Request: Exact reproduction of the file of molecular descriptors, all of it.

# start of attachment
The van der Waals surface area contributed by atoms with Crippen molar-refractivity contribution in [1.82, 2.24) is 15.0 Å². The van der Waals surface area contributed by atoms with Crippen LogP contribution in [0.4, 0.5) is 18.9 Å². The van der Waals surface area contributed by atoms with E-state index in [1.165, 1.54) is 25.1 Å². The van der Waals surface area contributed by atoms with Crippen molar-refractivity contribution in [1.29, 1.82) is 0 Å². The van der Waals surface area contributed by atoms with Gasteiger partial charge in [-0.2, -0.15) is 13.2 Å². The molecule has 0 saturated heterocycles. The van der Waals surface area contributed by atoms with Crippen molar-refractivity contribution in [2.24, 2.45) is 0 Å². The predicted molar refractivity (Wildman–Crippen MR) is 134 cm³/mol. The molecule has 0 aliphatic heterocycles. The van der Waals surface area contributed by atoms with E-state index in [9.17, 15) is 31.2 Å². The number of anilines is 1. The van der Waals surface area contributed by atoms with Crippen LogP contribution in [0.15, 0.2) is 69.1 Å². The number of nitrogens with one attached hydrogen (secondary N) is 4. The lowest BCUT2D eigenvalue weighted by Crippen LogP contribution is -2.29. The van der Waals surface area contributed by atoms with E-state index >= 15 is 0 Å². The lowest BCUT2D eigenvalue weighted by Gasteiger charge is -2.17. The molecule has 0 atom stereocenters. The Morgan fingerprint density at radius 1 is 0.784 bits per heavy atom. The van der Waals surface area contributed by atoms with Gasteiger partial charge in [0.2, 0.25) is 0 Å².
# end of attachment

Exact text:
The van der Waals surface area contributed by atoms with Crippen molar-refractivity contribution in [1.82, 2.24) is 15.0 Å². The van der Waals surface area contributed by atoms with Crippen LogP contribution in [0.4, 0.5) is 18.9 Å². The van der Waals surface area contributed by atoms with E-state index in [1.165, 1.54) is 25.1 Å². The van der Waals surface area contributed by atoms with Crippen molar-refractivity contribution in [1.29, 1.82) is 0 Å². The van der Waals surface area contributed by atoms with Gasteiger partial charge in [-0.2, -0.15) is 13.2 Å². The molecule has 0 saturated heterocycles. The van der Waals surface area contributed by atoms with Crippen molar-refractivity contribution in [2.24, 2.45) is 0 Å². The predicted molar refractivity (Wildman–Crippen MR) is 134 cm³/mol. The molecule has 0 aliphatic heterocycles. The van der Waals surface area contributed by atoms with E-state index in [9.17, 15) is 31.2 Å². The number of anilines is 1. The van der Waals surface area contributed by atoms with Crippen LogP contribution in [0.15, 0.2) is 69.1 Å². The number of nitrogens with one attached hydrogen (secondary N) is 4. The lowest BCUT2D eigenvalue weighted by Crippen LogP contribution is -2.29. The van der Waals surface area contributed by atoms with E-state index >= 15 is 0 Å². The lowest BCUT2D eigenvalue weighted by Gasteiger charge is -2.17. The molecule has 0 atom stereocenters. The Morgan fingerprint density at radius 1 is 0.784 bits per heavy atom. The van der Waals surface area contributed by atoms with Gasteiger partial charge in [0.2, 0.25) is 0 Å².